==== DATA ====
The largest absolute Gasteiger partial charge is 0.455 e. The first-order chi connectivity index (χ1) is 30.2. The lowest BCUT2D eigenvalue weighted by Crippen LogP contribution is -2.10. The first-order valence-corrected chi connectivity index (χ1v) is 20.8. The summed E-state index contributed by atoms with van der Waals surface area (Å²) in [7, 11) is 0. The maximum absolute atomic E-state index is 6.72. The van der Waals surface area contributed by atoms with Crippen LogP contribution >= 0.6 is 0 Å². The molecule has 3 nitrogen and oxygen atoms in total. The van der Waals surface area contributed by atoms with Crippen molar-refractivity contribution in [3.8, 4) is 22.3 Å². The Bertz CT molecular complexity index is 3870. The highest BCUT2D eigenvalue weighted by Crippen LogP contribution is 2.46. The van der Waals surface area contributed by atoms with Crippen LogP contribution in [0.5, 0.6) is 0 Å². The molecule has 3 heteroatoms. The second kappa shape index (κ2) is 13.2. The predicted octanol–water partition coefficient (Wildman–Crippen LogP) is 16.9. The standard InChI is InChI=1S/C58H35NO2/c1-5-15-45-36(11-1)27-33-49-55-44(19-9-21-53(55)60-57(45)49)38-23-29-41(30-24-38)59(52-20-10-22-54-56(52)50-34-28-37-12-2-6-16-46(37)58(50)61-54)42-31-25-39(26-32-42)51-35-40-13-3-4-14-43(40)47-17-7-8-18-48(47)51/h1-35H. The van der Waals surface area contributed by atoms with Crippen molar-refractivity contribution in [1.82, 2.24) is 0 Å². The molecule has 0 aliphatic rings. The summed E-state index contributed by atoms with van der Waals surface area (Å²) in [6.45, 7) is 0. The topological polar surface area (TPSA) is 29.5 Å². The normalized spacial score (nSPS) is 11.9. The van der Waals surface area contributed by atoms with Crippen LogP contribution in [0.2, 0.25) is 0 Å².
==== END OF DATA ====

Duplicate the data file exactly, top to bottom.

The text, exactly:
The largest absolute Gasteiger partial charge is 0.455 e. The first-order chi connectivity index (χ1) is 30.2. The lowest BCUT2D eigenvalue weighted by Crippen LogP contribution is -2.10. The first-order valence-corrected chi connectivity index (χ1v) is 20.8. The summed E-state index contributed by atoms with van der Waals surface area (Å²) in [7, 11) is 0. The maximum absolute atomic E-state index is 6.72. The van der Waals surface area contributed by atoms with Crippen LogP contribution >= 0.6 is 0 Å². The molecule has 3 nitrogen and oxygen atoms in total. The van der Waals surface area contributed by atoms with Crippen molar-refractivity contribution in [3.8, 4) is 22.3 Å². The Bertz CT molecular complexity index is 3870. The highest BCUT2D eigenvalue weighted by Crippen LogP contribution is 2.46. The van der Waals surface area contributed by atoms with Crippen LogP contribution in [0.5, 0.6) is 0 Å². The molecule has 3 heteroatoms. The second kappa shape index (κ2) is 13.2. The predicted octanol–water partition coefficient (Wildman–Crippen LogP) is 16.9. The standard InChI is InChI=1S/C58H35NO2/c1-5-15-45-36(11-1)27-33-49-55-44(19-9-21-53(55)60-57(45)49)38-23-29-41(30-24-38)59(52-20-10-22-54-56(52)50-34-28-37-12-2-6-16-46(37)58(50)61-54)42-31-25-39(26-32-42)51-35-40-13-3-4-14-43(40)47-17-7-8-18-48(47)51/h1-35H. The van der Waals surface area contributed by atoms with Crippen molar-refractivity contribution in [1.82, 2.24) is 0 Å². The molecule has 0 aliphatic rings. The summed E-state index contributed by atoms with van der Waals surface area (Å²) in [6.45, 7) is 0. The topological polar surface area (TPSA) is 29.5 Å². The normalized spacial score (nSPS) is 11.9. The van der Waals surface area contributed by atoms with Crippen LogP contribution in [0.2, 0.25) is 0 Å².